8 gems in Veeam Availability Suite v8. Part 4: support for vSphere tags

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(note: this post also appears on the official Veeam blog)
Also available in this series:
Part 1: linux certificate-based authentication
Part 2: Quick Rollback
Part 3: Quick Backup
Part 5: Snapshot Hunter
Part 6: Tape Server
Part 7: Save as Default
Part 8: Hyper-V

Veeam Availability Suite v8 has been released and customers and partners are already upgrading their environments and exploring the several new features that have been added to this latest version of the software. There are many enhancements that are not part of the marketing activities, but nonetheless they all contribute to create every time an awesome version of the software.
I’ve created a list of my favorite 8 new technical features, my “gems”. In this series of posts, I will show you them and dive a little bit into their technical details. In this fourth episode, we will talk about the support for vSphere tags.

Towards a policy based datacenter

Modern datacenters are becoming complex, and regardless the efforts of their managers and operators to reduce their complexity, the only way to effectively manage these large environments is through automation. Automation is not just about scripting repetitive tasks; the proper way to automate a datacenter is by creating policies to describe a desired state, and then have a smart software in place capable of applying “automatically” those policies against different components of the infrastructure. In this way, an administrator has to take care of the policies and their assignments, instead of “baby sitting” the different components. As a fundamental part of any environment, data availability could and should be managed via policies. And today I’m going to explain you how you can do it with Veeam Availability Suite v8 and VMware vSphere.

Data Protection policies instead of Backup Jobs

One of the coolest features of VMware vSphere in its latest releases are tags. With it, you can “tag” different objects of the virtualized environment, being it virtual machines, folders, resource pools and others, and then filter and group these objects based on common tags. The advantages over simple folders are immense: one object can have multiple tags (while a virtual machine for example can only be in one folder at a given time), tags can be removed and added as needed, and you can create as many tags as you want in order to better classify your infrastructure. Once your tag configuration is in place, and every virtual machine is properly marked with one or more tags, it’s time to use those tags for data protection activities! When configuring a new job in Veeam Backup & Replication v8, you will note the new “Tags” view in the infrastructure browse dialog:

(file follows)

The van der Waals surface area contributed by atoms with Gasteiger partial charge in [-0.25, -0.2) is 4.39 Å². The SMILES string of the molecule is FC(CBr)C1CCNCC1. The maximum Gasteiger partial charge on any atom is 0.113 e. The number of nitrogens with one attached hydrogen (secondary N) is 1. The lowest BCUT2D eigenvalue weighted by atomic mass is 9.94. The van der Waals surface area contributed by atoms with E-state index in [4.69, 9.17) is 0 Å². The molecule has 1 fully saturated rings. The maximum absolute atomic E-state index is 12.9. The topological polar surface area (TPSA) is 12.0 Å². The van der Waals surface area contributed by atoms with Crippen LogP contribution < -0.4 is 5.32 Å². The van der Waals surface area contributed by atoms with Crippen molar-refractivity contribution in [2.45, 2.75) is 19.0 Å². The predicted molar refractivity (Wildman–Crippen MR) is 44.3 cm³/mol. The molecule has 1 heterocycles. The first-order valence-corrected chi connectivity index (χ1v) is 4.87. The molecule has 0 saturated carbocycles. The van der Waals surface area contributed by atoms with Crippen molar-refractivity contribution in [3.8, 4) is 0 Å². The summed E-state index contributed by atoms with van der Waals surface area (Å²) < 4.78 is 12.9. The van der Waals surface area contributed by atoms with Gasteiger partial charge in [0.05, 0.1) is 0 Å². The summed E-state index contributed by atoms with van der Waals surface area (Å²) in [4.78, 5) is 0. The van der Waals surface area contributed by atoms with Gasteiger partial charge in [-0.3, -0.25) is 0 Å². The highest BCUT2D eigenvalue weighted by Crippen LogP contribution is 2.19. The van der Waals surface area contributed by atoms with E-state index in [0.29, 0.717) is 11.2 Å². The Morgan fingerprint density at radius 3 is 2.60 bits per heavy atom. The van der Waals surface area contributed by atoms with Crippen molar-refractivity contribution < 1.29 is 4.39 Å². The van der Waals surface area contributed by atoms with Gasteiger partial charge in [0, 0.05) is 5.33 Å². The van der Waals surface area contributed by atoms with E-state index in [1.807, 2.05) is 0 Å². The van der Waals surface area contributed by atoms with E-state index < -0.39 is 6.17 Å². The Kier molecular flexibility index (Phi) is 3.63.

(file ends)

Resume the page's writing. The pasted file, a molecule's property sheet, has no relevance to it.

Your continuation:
Once you populate a job with a tag, each virtual machine with the selected tag will be added to the list of processed virtual machines automatically at each job execution, and properly protected. The possible use cases are endless, but let me give you some example, to better understand the power of tag support into Veeam Backup & Replication.

For example, you may want to leverage the new v8 SQL Server transaction logs backup functionality for your most important SQL Servers. You configure a backup job to include all virtual machines with “SQL” tag with the Logs Backup option configured to backup transaction logs every 15 minutes, and then you just tag your important SQL servers virtual machines with the “SQL” tag. By using this setup, each tagged SQL Server will be protected with the RPO of 15 min or less automatically.

Another example: your security policy requires all servers belonging to the Finance department to be saved in encrypted backups. You don’t want to encrypt all your backups, just this one. You can create a new backup job where encryption is enabled and configured, and then you simply select the tag “Finance” in the “Department” category as the dynamic scope of virtual machine selection. All virtual machines with this tag will be protected by this job, and the backup files will be encrypted.